The Trump administration has refused to share with Congress its secret new policy for hacking back against the United States’ digital adversaries — which raises the risks of a dangerous misfire that could make cyberspace less secure.
That’s the argument Rep. Jim Langevin (D-R.I.) is making, as he ramps up his quest to force the White House to bow to congressional oversight and share the policy.
“As we’re having this more forward-leaning strategy, we also have an obligation to promote and preserve stability in cyberspace,” Langevin told me. “I want to make sure that everyone knows what their responsibilities are and that we’re staying in the proper parameters.”
Security experts have generally praised the Trump administration’s increasing muscularity in cyberspace, saying that other responses such as sanctions and indicting hackers, haven’t done enough to cow the United States’ digital adversaries.
But increased aggression also brings serious risks. For example, hackers at U.S. Cyber Command could accidentally do more damage to a target than intended, for example, increasing the possibility of a conventional military conflict — including with well-armed foes such as Russia or Iran. Or U.S. hackers could accidentally strike allies’ computer networks, ratcheting up international tension.
“We want to make sure we’re not creating more of a Wild West than already exists,” Langevin, who chairs the House Armed Services panel that oversees cyber operations, told me.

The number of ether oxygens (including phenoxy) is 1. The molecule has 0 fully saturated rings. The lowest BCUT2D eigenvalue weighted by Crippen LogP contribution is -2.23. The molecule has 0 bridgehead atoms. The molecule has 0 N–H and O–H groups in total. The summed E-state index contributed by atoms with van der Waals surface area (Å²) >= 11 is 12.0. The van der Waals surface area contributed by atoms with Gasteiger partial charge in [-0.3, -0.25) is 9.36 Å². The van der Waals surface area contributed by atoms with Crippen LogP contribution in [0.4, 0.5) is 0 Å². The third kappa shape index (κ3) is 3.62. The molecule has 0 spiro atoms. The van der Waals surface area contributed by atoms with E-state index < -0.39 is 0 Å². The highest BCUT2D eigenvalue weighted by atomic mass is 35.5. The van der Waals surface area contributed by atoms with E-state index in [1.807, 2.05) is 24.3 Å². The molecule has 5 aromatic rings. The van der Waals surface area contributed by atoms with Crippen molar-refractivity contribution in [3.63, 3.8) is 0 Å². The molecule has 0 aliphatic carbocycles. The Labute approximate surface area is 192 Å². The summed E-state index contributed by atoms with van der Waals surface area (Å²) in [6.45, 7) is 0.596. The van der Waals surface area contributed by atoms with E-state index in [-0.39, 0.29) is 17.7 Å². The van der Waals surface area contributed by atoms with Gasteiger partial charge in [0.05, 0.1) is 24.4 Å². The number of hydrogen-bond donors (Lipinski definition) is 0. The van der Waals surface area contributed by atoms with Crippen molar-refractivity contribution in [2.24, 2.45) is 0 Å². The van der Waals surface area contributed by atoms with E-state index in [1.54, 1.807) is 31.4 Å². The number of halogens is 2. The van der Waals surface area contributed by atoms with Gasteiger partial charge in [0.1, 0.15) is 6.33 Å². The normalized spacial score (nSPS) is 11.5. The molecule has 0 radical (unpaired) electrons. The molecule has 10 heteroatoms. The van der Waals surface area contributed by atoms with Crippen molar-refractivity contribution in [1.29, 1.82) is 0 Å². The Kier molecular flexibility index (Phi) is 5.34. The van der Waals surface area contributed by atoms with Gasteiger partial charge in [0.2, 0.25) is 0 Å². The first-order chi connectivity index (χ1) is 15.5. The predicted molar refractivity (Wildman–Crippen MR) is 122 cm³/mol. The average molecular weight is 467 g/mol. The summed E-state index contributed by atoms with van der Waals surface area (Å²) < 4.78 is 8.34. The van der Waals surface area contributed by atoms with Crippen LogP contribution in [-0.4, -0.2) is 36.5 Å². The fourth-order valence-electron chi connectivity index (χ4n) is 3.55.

Langevin is among a bipartisan group of lawmakers that has been pushing the White House to share the secret policy for nearly a year — ever since it was first reported that the White House had replaced an Obama-era policy, which kept much tighter reins on offensive hacking operations.
The group also includes Armed Services Committee Chairman Adam Smith (D-Wash.), ranking Republican Mac Thornberry (Tex.) and Rep. Elise Stefanik (N.Y.), ranking Republican of the cyber-focused subcommittee.
The group sent a letter pushing for the policy in February, and last week they added a provision to the House version of a must-pass defense policy bill that would force the White House to release it.
A week since my amendment passed and still no word from the White House. The Administration must share NSPM 13 with Congress so we can exercise proper oversight authority over @DeptofDefense operations in cyberspace. https://t.co/PIWX9YZdrG— Jim Langevin (@JimLangevin) July 17, 2019
Now they’re pushing for the Senate to accept a similar provision in the final version of the defense bill that will become law, Langevin told me.
“I’ve been asking for this for almost a year but with no resolution,” he told me. “I’m hoping the administration will provide the documents to Congress and allow us to perform our constitutional responsibility, but if that doesn’t happen, we’re prepared to require them to do so by law.”
The White House declined to comment directly on whether it would share the policy, which is officially called National Security Presidential Memorandum 13.
A senior administration official told me in a statement that “the administration keeps Congress appropriately informed of cyber operations, including by providing briefings and documents.”
Langevin supports the Trump administration getting tougher on Russia, Iran and the United States’s other digital adversaries, he told me — especially an operation that shut down a Russian troll farm so it couldn’t interfere in the 2018 U.S. midterm elections. But he worries both about the risk the policy could be mishandled and the precedent of operating without congressional oversight.